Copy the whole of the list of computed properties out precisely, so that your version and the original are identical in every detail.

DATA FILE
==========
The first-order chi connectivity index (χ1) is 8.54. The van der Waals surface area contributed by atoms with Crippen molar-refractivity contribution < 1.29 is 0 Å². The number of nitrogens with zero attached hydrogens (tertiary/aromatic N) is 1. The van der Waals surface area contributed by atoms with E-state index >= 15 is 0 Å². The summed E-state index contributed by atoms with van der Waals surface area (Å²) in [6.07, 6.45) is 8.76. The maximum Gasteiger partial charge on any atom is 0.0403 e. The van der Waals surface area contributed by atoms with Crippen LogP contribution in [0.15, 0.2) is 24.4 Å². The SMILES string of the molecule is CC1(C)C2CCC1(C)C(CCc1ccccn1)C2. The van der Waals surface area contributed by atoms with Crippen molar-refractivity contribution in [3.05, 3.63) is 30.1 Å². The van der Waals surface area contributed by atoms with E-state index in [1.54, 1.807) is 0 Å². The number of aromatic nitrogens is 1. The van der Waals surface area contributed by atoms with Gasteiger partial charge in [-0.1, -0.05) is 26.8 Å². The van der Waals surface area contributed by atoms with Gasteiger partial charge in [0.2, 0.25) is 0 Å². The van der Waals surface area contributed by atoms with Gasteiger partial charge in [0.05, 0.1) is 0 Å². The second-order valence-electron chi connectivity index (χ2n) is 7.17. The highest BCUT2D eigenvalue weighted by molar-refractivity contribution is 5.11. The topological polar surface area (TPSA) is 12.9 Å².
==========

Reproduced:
The first-order chi connectivity index (χ1) is 8.54. The van der Waals surface area contributed by atoms with Crippen molar-refractivity contribution < 1.29 is 0 Å². The number of nitrogens with zero attached hydrogens (tertiary/aromatic N) is 1. The van der Waals surface area contributed by atoms with E-state index >= 15 is 0 Å². The summed E-state index contributed by atoms with van der Waals surface area (Å²) in [6.07, 6.45) is 8.76. The maximum Gasteiger partial charge on any atom is 0.0403 e. The van der Waals surface area contributed by atoms with Crippen LogP contribution in [0.15, 0.2) is 24.4 Å². The SMILES string of the molecule is CC1(C)C2CCC1(C)C(CCc1ccccn1)C2. The van der Waals surface area contributed by atoms with Crippen molar-refractivity contribution in [3.05, 3.63) is 30.1 Å². The van der Waals surface area contributed by atoms with E-state index in [1.54, 1.807) is 0 Å². The number of aromatic nitrogens is 1. The van der Waals surface area contributed by atoms with Gasteiger partial charge in [-0.1, -0.05) is 26.8 Å². The van der Waals surface area contributed by atoms with Gasteiger partial charge in [0.2, 0.25) is 0 Å². The van der Waals surface area contributed by atoms with Gasteiger partial charge in [0.05, 0.1) is 0 Å². The second-order valence-electron chi connectivity index (χ2n) is 7.17. The highest BCUT2D eigenvalue weighted by molar-refractivity contribution is 5.11. The topological polar surface area (TPSA) is 12.9 Å².